‘I am still a servant of the people’


It has been a long winding road for musician Phungu Joseph Nkasa to be where he is today.

He has won the hearts of people with some of his songs but has also earned criticism from some quarters for some of his compositions.

Nkasa has stitched songs for different politicians, praising them for their works and one of them is ‘Mose wa Lero.’


This is a song in which he praises the works of former president, the late President Bingu wa Mutharika.

The song stands out today after being an anthem during Mutharika’s reign, when it used to enjoy airplay, particularly on State broadcaster Malawi Broadcasting Corporation.

In its early days of release, the song was bashed left, right and centre by the people, with some quarters saying he had gone overboard by coming up with such a composition.


But, as time went by, the song gained mileage.

This is not the only song he has done for politicians, as there are several songs. Just recently, he released a song defending former Agriculture minister George Chaponda.

But the song did not go down well with some quarters, who felt Nkasa had lost track and was only coming up with such compositions in order to earn cheap money.

The musician earned the nickname Phungu because of his versatility in speaking for the voiceless in his songs.

But the name Phungu has been devalued, especially after the release of some songs lately.

Nkasa has stood his ground, saying, as a musician, he has a right to come up with different compositions and that no matter how good he can be in working on songs, he cannot satisfy everyone.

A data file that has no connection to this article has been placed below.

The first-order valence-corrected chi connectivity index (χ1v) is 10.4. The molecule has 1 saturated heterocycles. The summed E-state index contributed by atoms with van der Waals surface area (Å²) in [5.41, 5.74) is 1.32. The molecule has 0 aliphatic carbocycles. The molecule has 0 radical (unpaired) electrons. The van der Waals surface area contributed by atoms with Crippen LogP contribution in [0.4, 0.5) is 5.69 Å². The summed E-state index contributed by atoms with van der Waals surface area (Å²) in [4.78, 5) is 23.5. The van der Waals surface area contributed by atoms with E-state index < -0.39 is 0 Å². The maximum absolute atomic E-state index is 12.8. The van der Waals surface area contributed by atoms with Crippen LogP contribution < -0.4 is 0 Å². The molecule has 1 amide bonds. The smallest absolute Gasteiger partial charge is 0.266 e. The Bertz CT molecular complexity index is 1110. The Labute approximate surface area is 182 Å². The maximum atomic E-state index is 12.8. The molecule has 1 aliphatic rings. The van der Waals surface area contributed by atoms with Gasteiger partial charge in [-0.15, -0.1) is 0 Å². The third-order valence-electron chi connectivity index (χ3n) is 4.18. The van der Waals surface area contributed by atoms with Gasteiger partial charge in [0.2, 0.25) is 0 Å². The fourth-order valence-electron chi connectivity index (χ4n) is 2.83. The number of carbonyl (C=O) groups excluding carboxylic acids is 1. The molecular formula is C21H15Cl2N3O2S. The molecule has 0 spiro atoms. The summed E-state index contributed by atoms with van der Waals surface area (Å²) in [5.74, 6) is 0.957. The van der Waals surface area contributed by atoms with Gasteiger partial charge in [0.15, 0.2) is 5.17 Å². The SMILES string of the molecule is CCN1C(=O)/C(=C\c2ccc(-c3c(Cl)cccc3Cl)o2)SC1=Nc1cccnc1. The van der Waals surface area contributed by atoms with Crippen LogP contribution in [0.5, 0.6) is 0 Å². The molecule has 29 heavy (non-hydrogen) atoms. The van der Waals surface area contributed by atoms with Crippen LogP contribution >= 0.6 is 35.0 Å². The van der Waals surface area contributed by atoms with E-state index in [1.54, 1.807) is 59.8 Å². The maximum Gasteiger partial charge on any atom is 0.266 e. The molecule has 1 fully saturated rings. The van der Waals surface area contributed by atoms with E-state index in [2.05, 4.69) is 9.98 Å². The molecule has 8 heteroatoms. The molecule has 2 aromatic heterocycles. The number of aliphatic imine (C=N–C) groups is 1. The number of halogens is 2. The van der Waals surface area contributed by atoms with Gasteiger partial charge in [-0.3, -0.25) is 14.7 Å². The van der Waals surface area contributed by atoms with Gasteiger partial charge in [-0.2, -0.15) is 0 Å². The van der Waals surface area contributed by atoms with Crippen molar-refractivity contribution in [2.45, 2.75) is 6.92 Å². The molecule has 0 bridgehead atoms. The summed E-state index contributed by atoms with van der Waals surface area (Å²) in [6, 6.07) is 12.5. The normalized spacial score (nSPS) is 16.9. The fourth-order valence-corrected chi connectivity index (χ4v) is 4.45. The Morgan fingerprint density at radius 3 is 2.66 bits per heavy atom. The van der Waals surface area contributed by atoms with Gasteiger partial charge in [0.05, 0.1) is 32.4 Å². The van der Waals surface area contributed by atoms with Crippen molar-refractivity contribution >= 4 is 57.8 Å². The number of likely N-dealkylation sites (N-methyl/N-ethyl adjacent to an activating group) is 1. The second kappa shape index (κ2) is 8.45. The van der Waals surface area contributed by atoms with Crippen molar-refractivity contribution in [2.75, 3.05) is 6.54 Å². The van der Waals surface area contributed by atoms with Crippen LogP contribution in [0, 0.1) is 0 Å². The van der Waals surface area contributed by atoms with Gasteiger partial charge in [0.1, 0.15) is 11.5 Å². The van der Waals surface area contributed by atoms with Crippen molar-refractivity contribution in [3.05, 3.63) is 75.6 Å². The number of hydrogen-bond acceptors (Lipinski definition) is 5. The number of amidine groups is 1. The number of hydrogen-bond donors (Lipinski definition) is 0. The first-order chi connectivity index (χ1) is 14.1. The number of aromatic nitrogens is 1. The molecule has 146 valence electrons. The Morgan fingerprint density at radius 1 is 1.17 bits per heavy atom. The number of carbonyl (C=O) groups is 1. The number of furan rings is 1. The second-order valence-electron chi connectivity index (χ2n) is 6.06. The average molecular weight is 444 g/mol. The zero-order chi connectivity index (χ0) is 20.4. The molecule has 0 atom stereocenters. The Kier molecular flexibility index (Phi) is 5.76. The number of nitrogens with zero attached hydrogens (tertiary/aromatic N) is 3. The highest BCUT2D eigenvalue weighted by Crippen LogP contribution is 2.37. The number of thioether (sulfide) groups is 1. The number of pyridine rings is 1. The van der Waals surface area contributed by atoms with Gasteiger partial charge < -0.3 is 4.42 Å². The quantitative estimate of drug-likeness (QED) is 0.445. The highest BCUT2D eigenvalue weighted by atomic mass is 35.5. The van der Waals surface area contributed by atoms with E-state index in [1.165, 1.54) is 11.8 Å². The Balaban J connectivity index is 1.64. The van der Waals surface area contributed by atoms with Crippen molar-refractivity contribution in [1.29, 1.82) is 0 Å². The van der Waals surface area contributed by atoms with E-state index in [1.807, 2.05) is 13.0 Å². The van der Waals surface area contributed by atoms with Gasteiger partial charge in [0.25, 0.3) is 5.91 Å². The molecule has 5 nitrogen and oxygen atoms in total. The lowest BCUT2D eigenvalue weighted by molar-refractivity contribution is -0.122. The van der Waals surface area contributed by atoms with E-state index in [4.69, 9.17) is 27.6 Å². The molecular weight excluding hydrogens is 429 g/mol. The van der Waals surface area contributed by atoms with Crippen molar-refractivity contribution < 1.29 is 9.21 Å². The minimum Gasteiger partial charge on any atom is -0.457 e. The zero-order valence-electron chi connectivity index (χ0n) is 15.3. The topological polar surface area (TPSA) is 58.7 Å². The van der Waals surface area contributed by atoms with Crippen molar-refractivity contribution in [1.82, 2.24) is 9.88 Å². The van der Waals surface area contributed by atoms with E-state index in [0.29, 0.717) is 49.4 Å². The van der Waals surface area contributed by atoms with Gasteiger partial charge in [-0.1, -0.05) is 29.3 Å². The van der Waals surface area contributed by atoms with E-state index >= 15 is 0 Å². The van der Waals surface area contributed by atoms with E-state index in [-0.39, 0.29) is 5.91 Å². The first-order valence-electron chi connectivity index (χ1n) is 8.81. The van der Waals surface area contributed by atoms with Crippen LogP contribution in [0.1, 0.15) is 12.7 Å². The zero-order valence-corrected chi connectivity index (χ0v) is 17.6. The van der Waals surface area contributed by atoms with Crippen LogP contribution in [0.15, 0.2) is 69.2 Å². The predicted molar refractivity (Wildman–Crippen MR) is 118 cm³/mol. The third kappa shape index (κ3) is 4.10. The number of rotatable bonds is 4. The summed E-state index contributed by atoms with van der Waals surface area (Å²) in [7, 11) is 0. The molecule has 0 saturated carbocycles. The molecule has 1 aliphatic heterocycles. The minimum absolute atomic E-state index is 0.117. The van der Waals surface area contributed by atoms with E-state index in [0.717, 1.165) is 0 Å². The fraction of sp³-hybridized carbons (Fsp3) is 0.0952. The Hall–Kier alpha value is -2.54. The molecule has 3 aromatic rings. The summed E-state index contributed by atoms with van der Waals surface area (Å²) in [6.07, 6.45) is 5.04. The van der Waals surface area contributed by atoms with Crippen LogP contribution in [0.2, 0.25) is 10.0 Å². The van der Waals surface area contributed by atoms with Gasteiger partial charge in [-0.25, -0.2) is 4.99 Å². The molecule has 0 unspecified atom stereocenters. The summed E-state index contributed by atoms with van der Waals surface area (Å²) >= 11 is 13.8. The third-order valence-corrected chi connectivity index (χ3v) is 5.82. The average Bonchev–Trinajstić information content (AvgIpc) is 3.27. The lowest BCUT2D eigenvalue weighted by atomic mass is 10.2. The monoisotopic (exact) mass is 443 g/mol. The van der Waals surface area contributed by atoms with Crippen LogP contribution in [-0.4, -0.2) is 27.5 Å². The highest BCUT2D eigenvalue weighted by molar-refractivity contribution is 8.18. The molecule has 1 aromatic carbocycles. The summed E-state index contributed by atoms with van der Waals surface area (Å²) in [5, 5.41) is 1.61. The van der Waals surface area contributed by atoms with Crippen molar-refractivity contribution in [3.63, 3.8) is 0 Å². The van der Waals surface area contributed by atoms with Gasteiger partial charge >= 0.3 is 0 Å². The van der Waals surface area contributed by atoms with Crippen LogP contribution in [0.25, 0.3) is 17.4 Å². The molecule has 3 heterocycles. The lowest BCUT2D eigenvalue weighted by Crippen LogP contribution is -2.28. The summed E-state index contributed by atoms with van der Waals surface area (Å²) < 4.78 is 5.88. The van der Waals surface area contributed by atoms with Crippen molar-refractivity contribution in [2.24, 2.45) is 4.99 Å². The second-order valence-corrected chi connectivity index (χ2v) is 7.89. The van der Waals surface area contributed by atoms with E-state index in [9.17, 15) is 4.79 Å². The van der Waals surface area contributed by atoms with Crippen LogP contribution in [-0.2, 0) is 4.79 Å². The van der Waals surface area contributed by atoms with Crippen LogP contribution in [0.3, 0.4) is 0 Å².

The musician has been out of the limelight, especially when it comes to holding his own shows.

But he is slowly coming out although he still needs to do more to perfect his act to offer the best live acts.

It actually took me a great deal to interview Nkasa, but finally we got to talk.

With reggae group Black Missionaries on stage at Zithere pano in Mangochi, I found Nkasa in a minibus chilling out with Alleluya Band’s veteran singer Coss Chiwalo.

What do you want me to say to you? Asked Nkasa.

Chiwalo chipped in: He is a journalist and, obviously, he wants to learn more about what you have been up to these days.

Nkasa seemed not willing to speak to me. To him, he had nothing to tell me and all he could say was “maybe when I come off stage”.

It was later on, around 3am, when we were having this conversation. He accepted.

Nkasa maintained during the interview that he was still a servant of the people and worth to continue with the nickname Phungu.

But how does he maintain this name when he continues to sing propaganda songs with the aim of earning cheap money?

“I am still a servant of the people and I am still a voice for the voiceless and I will remain so,” Nkasa said.

The musician also said he was not a politician as regards some of his compositions.

“I am not a politician. If I want to do politics, I will do it. What I should say is that I cannot be at home and be in bad terms with, say, the government of the day. As a musician, I am there to sing what the government is doing and, so, I am just a spice,” Nkasa said.